22P/Kopff (Comet)

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From Fairfield , 22P/Kopff is visible in the morning sky, becoming accessible around 00:16, when it reaches an altitude of 21° above your eastern horizon. It will then reach its highest point in the sky at 05:23, 67° above your southern horizon. It will be lost to dawn twilight around 05:42, 67° above your southern horizon.

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Name 22P/Kopff
Object type Comet
Current position
Computed for:02 October 2023
Right ascension:05h13m [1]
Declination:+18°41' [1]
Magnitude:18.03 (V) [2]
Distance:3.81 AU
31.72 lightmin [1]
Angular motion (speed):4.76 arcmin/day[1]
Angular motion (pos ang):260.8°
Orbital elements [1]
Semi-major axis:3.44 AU
Longitude ascending node:120.67°
Argument of perihelion:162.96°
Epoch of elements:01 October 2023
Mean Anomaly at epoch:86.92°
Absolute mag (H):6.00 [2]
Slope parameter (n):5.80 [2]
Derived quantities
Perihelion:1.55 AU
Aphelion:5.33 AU
Orbital period:6.37 years
Visibility from Fairfield

All times shown in Fairfield local time.

17 Jun 2028  –  Comet 22P/Kopff passes perigee
03 Jul 2028  –  Comet 22P/Kopff reaches peak brightness
31 Jul 2028  –  Comet 22P/Kopff passes perihelion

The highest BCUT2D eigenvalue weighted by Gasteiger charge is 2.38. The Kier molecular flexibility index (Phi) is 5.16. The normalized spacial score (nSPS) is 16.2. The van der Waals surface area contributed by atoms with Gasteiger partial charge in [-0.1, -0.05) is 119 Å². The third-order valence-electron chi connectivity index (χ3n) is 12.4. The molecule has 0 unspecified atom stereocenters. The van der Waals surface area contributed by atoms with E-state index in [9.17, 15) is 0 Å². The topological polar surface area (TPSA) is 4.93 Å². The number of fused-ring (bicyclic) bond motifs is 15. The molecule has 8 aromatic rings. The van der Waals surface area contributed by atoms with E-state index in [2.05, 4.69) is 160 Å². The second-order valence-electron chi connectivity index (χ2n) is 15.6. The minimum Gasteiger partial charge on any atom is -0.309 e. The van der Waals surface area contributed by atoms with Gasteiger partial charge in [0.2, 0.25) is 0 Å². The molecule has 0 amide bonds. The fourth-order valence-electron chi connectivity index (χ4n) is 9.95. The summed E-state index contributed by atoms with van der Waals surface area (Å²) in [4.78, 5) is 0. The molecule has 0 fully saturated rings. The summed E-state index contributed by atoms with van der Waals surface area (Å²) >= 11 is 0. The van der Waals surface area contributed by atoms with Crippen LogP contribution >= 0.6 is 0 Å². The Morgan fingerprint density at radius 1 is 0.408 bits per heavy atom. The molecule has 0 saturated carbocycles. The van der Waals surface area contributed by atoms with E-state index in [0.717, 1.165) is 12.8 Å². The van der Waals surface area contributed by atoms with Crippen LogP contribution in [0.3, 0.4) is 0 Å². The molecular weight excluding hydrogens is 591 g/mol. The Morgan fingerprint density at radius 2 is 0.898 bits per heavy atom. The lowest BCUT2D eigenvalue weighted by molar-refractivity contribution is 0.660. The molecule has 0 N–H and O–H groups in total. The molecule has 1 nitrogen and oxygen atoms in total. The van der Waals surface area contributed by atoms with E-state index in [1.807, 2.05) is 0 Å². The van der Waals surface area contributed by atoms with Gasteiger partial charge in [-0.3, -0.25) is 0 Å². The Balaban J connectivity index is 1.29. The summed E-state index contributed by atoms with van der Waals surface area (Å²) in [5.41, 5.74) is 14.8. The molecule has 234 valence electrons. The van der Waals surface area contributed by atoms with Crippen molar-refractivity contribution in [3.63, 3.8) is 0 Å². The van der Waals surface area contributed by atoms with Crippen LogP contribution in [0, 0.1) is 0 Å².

Additional sources

The position of this comet was calculated from orbital elements published by the Minor Planet Center (MPC).

We estimate the brightnesses of comets from magnitude parameters published by the BAA Comet Section, where these are available. These are computed from the observations they receive from amateur astronomers.

Comets are intrinsically highly unpredictable objects, since their brightness depends on the scattering of sunlight from dust particles in the comet's coma and tail. This dust is continually streaming away from the comet's nucleus, and its density at any particular time is governed by the rate of sublimation of the ice in the comet's nucleus, as it is heated by the Sun's rays. It also depends on the amount of dust that is mixed in with that ice. This is very difficult to predict in advance, and can be highly variable even between successive apparitions of the same comet.

In consequence, while the future positions of comets are usually known with a high degree of confidence, their future brightnesses are not. For most comets, we do not publish any magnitude estimates at all. For the few comets where we do make estimates, we generally prefer the BAA's magnitude parameters to those published by the Minor Planet Center, since they are typically updated more often.





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